Monday, November 12, 2012

Painted Rangoli

During Diwali, Rangoli is used to decorate entrance ways and patios in India. Traditionally Rangoli is made with natural materials-- sand, powdered rice, flowers and sometimes even lentils and colored beans.
Painted Rangoli for Diwali Tutorial by Make It Handmade


Unfortunately, it's difficult to keep little hands and feet from touching colorful things on the floor. Last year's Rangoli was a bit of a mess. This year I thought for a long time about how enjoy the festivities with less frustration. I considered putting the Rangoli up on a table, or out of sight, but I wanted my kids to enjoy it too.   After about a week of noodling, I realized we could use paint!

Painted Rangoli for Diwali Tutorial by Make It Handmade
I picked up this crayola washable paint from the grocery store, and used the kid's paintbrushes to draw out the Rangoli while they were asleep. I'm happy to say, the kids have been stomping on it all day with no ill effects and no mess.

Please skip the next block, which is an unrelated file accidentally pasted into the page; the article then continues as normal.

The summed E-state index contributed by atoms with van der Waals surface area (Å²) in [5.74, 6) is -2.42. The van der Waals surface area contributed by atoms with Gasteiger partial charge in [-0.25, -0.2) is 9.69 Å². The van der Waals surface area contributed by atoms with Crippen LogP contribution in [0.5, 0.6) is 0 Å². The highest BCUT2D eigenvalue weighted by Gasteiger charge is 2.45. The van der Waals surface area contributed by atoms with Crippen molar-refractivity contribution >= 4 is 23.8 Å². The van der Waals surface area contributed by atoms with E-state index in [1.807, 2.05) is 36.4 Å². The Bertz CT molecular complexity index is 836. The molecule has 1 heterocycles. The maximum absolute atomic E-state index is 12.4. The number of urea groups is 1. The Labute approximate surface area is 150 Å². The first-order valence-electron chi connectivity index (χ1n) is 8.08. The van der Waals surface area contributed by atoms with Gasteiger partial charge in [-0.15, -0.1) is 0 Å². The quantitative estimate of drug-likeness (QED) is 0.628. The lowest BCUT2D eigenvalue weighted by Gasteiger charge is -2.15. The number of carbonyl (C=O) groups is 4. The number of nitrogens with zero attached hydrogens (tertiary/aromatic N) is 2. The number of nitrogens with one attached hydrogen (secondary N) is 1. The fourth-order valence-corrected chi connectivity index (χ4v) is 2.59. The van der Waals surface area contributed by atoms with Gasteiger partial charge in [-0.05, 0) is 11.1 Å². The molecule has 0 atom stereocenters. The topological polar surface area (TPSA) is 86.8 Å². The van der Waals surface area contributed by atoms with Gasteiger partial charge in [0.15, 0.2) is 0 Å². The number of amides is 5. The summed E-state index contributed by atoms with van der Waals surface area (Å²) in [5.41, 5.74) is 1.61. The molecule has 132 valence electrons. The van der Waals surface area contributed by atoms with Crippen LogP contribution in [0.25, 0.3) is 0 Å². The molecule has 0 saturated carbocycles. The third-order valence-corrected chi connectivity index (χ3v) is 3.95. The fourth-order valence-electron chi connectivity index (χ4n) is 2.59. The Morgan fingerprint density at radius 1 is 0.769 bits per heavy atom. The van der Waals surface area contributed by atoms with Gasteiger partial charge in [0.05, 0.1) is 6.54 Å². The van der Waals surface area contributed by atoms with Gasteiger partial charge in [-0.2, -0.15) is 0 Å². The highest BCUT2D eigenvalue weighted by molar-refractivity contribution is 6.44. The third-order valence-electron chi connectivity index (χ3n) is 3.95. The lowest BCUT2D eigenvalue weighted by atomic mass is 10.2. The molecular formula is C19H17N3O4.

Painted Rangoli for Diwali Tutorial by Make It Handmade

Here are a few tips:
  • Test a small area of your flooring before painting your entire design. If you are wary of painted directly on the floor, you can also use a tray or plate or smooth cutting board-- anything that can be washed. 
  • I was careful to keep the paint out of the grout which stains pretty easily. 
  • For the orange flower below, I used a template for the leaf shape cut out of construction paper. The purple flower was done freehand. 
  • Since the paint is water soluable; it shows a lot of brush strokes. I had the best luck getting a solid color by letting the paint dry and doing a second coat. 

Painted Rangoli for Diwali Tutorial by Make It Handmade

Here is a more 'impressionistic' version where I didn't do a second coat.
Painted Rangoli for Diwali Tutorial by Make It Handmade
I have to admit that one of the things that makes traditional Rangoli so beautiful is the fact that it is temporary. Even though they take hours and hours to plan and create-- they are by definition meant to be enjoyed and not saved. Hopefully in a few years we will be able to have those in the home. For right now, I'll enjoy my kids enjoying these painted flowers.


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